Bill Roggio is a senior fellow at the Foundation for Defense of Democracies and editor of FDD’s Long war Journal. From 1991 to 1997, Roggio served as a signalman and infantryman in the U.S. Army and New Jersey National Guard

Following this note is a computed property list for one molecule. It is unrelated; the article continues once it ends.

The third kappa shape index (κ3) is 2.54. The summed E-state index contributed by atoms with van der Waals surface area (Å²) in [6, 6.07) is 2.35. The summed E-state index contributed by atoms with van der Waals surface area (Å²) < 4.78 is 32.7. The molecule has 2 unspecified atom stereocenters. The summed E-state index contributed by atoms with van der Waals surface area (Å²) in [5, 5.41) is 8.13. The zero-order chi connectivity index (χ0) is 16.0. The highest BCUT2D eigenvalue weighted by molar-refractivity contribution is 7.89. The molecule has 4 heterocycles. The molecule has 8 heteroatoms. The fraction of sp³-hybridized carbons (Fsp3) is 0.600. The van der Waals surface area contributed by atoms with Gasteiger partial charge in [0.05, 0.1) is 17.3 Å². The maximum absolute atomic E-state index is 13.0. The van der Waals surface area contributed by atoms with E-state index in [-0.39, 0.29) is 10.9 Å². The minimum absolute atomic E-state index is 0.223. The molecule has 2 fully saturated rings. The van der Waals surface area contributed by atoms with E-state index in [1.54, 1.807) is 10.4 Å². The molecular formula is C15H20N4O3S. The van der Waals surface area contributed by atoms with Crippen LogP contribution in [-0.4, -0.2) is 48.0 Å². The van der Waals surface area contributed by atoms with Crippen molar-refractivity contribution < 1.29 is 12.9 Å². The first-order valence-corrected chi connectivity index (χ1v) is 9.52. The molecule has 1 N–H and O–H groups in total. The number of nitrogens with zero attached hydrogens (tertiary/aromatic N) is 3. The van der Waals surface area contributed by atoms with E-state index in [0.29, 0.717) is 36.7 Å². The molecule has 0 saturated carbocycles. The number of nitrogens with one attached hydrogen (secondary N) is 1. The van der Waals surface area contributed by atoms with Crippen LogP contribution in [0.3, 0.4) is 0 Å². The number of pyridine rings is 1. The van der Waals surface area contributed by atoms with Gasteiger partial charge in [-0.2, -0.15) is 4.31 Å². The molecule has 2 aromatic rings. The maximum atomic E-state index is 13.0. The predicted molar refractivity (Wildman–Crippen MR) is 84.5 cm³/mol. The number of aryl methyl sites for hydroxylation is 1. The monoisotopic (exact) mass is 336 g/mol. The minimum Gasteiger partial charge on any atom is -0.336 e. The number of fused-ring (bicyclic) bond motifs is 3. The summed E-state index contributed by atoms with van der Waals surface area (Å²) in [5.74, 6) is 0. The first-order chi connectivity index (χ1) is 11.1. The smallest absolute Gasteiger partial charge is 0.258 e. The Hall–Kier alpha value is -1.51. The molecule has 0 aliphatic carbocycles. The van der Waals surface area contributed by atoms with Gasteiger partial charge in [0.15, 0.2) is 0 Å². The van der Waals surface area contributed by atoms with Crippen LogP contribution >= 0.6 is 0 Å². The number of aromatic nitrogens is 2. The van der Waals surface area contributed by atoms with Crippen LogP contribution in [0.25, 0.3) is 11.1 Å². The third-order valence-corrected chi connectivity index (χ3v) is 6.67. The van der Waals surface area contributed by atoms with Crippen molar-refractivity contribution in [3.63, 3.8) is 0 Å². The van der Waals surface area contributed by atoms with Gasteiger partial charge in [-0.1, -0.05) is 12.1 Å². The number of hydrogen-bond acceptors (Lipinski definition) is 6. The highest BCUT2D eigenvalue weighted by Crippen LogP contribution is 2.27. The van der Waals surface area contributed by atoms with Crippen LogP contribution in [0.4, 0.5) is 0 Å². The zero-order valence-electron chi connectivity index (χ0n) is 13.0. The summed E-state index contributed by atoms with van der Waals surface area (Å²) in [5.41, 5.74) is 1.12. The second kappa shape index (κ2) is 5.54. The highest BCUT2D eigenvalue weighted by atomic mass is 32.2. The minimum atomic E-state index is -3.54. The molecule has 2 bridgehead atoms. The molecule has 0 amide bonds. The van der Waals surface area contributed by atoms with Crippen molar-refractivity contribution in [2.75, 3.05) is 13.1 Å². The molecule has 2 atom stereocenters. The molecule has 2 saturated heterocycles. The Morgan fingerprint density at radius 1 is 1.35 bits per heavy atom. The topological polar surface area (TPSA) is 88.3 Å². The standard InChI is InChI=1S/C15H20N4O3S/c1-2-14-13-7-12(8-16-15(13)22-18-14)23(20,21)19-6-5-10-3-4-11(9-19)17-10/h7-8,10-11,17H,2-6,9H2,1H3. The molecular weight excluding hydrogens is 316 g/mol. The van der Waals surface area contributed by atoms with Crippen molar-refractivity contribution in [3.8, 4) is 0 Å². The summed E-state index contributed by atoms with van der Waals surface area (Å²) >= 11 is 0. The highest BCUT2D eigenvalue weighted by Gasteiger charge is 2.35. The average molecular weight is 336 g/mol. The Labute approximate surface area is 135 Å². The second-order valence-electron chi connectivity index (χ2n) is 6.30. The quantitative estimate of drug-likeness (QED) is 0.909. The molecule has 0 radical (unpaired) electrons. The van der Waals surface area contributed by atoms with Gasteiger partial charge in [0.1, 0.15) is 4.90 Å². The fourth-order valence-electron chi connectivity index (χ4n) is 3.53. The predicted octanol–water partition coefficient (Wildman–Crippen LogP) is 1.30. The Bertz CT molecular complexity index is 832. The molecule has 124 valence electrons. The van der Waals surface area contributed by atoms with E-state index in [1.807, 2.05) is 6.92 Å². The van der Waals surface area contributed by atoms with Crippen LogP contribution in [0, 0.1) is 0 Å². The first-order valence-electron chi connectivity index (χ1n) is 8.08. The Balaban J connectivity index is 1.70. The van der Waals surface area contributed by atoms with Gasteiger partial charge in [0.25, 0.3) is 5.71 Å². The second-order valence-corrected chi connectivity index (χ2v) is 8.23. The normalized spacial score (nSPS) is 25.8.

Wishful thinking has the upper hand in the battle to shape Western perceptions of the war in Ukraine. Sympathy for the outnumbered and outgunned defenders of Kyiv has led to the exaggeration of Russian setbacks, misunderstanding of Russian strategy, and even baseless claims from amateur psychoanalysts that Putin has lost his mind. A more sober analysis shows that Russia may have sought a knockout blow, but always had well-laid plans for follow-on assaults if its initial moves proved insufficient. The world has underestimated Putin before and those mistakes have led, in part, to this tragedy in Ukraine. We must be clear-eyed now that the war is underway. Yet even the professionals at the Pentagon are letting sympathy cloud their judgement. Just two days into Russia’s invasion of Ukraine, U.S. Department of Defense briefers were quick to claim that failing to take Kyiv in the opening days of the war amounted to a serious setback. DoD briefers implied that Russia’s offensive was well behind schedule or had even failed because the capital had not fallen. But U.S. leaders should have learned to restrain their hopes after their catastrophic withdrawal from Afghanistan. Once again, U.S. and Western officials are falling into the trap of failing to understand the enemy and his objectives.